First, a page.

Bay Area/ San Francisco/ Food & Drinks
Published on March 01, 2018
City's First Rotating Pop-Up Kitchen Opens In SoMaPhotos: Joint Venture Kitchen

While San Francisco boasts a robust culinary scene, newcomers hoping to break in first require startup money, the perfect location, and an ability to wade through city ordinances.

Even for the experienced, opening a new eatery can be a tall order, which is why veteran restaurateur Steve Paoli and business partner Kristina Skoro have opened Joint Venture Kitchen (JVK), the city's first fully stocked rotating pop-up kitchen. 

"We are really doing this for ourselves," Paoli told Hoodline via phone. "I’ve been doing this for an awfully long time and there comes a point where you ask yourself, 'how many times can you reinvent a restaurant?'"

Paoli grew up in the business and has opened more than a dozen restaurants and cafés; from 1951 to 1984, his family operated Paoli’s, a popular Financial District bar and eatery.

Based in SoMa, Paoli said JVK is a incubator that offers the same infrastructure and layout as "a complete restaurant," but on a rental basis so entrepreneurs "don't have that risk of doing it alone." For the most part, clients will be charged by the hour or day, he said.

"There’s crazy numbers for the amount that people are raising to open restaurants these days," Paoli said.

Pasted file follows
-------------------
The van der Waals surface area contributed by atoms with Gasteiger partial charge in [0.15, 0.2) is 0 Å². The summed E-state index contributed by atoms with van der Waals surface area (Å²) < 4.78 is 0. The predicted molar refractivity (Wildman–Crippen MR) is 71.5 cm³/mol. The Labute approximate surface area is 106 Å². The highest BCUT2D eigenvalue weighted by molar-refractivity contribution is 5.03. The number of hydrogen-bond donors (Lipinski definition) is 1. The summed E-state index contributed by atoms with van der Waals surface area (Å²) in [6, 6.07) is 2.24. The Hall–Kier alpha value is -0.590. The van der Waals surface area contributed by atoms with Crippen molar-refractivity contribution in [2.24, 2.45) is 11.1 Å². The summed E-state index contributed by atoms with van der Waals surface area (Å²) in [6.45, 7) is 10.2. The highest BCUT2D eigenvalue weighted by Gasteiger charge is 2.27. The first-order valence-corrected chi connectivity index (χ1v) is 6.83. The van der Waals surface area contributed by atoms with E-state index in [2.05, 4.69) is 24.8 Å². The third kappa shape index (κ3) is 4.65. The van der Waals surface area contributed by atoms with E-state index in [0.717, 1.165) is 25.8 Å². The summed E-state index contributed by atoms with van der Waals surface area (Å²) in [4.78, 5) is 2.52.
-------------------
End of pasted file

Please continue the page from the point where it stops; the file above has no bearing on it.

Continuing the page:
Given JVK's business model, the space can be used by multiple clients on both a long-term and ad hoc basis, such as a pop-up with regular hours, hosted parties or bookings by chefs who are building their personal brand.

The impetus for the project stems from Paoli's industry expertise and his interest in the city's ever-evolving culinary scene.

"That's my skillset. I know back of the house and front of the house. I want to help and I want to coach," he said. 

Some of the most promising talent comes from bartenders, sous chefs and line cooks—and even home brewers and chocolatiers. 

"That’s the key to this whole concept, that anybody with an idea can do it."

To help entrepreneurs hone their business skills, Paoli offers entrepreneurs a profit-and-loss sheet for their pop-up "so they learn to associate numbers with the skillset they have."

Aspiring chefs and artisanal makers should view the business side as seriously as their craft, "and if you don't know the numbers, you shouldn't be getting involved," he said.

He's already begun to interview candidates, too, with Mexican pop-up Salpicon  already serving lunch in the space, formerly Betty's Cafeteria and Family Garden Japanese restaurant.

Siska Marcus, "a rising star and a brilliant chef specializing in Indonesian cuisine," has also been slated to use the kitchen, he said. "She's hard-working, highly skilled, passionate and has a great storyline."

Plans are in the works to bring local wineries and brewers in the mix, too, he said. "Not to brag, but it's a pretty impressive list of small batch, quality companies that I'm excited about adding to our collaboration list," he said. 

"I want to get these individuals in a station where they can intelligently move forward with their ideas."

Siska Marcus' first pop-up at JVC is March 10th at 7pm. You can take a look at the menu offerings along with her future events at JVC here.